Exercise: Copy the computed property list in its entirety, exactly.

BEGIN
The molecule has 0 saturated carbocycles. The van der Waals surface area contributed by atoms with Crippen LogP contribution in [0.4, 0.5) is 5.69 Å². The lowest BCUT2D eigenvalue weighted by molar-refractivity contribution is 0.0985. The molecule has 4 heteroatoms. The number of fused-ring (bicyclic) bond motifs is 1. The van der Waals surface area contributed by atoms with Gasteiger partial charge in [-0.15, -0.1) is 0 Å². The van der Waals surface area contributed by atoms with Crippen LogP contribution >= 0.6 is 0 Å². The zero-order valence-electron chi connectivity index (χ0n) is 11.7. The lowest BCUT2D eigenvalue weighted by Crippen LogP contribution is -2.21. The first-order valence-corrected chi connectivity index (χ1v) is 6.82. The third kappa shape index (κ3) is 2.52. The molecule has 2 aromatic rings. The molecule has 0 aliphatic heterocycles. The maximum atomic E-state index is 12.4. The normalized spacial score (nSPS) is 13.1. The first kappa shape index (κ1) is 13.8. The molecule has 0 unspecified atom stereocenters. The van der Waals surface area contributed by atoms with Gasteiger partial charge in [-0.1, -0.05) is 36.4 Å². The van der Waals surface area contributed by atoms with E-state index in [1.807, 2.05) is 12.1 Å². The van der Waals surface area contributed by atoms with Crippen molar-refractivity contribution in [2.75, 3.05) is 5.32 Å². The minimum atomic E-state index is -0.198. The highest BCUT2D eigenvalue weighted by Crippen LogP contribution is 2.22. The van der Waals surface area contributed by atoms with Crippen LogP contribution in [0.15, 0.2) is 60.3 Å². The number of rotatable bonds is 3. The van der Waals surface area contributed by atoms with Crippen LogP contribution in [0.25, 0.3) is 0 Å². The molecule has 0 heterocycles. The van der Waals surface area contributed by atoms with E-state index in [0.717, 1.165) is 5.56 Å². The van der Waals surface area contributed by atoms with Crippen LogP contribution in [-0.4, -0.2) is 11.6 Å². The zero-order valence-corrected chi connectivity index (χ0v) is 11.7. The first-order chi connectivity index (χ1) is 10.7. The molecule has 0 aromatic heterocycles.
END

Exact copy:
The molecule has 0 saturated carbocycles. The van der Waals surface area contributed by atoms with Crippen LogP contribution in [0.4, 0.5) is 5.69 Å². The lowest BCUT2D eigenvalue weighted by molar-refractivity contribution is 0.0985. The molecule has 4 heteroatoms. The number of fused-ring (bicyclic) bond motifs is 1. The van der Waals surface area contributed by atoms with Gasteiger partial charge in [-0.15, -0.1) is 0 Å². The van der Waals surface area contributed by atoms with Crippen LogP contribution >= 0.6 is 0 Å². The zero-order valence-electron chi connectivity index (χ0n) is 11.7. The lowest BCUT2D eigenvalue weighted by Crippen LogP contribution is -2.21. The first-order valence-corrected chi connectivity index (χ1v) is 6.82. The third kappa shape index (κ3) is 2.52. The molecule has 2 aromatic rings. The molecule has 0 aliphatic heterocycles. The maximum atomic E-state index is 12.4. The normalized spacial score (nSPS) is 13.1. The first kappa shape index (κ1) is 13.8. The molecule has 0 unspecified atom stereocenters. The van der Waals surface area contributed by atoms with Gasteiger partial charge in [-0.1, -0.05) is 36.4 Å². The van der Waals surface area contributed by atoms with E-state index in [1.807, 2.05) is 12.1 Å². The van der Waals surface area contributed by atoms with Crippen molar-refractivity contribution in [2.75, 3.05) is 5.32 Å². The minimum atomic E-state index is -0.198. The highest BCUT2D eigenvalue weighted by Crippen LogP contribution is 2.22. The van der Waals surface area contributed by atoms with Crippen LogP contribution in [0.15, 0.2) is 60.3 Å². The number of rotatable bonds is 3. The van der Waals surface area contributed by atoms with Crippen LogP contribution in [0.25, 0.3) is 0 Å². The molecule has 0 heterocycles. The van der Waals surface area contributed by atoms with E-state index in [0.717, 1.165) is 5.56 Å². The van der Waals surface area contributed by atoms with Crippen LogP contribution in [-0.4, -0.2) is 11.6 Å². The zero-order valence-corrected chi connectivity index (χ0v) is 11.7. The first-order chi connectivity index (χ1) is 10.7. The molecule has 0 aromatic heterocycles.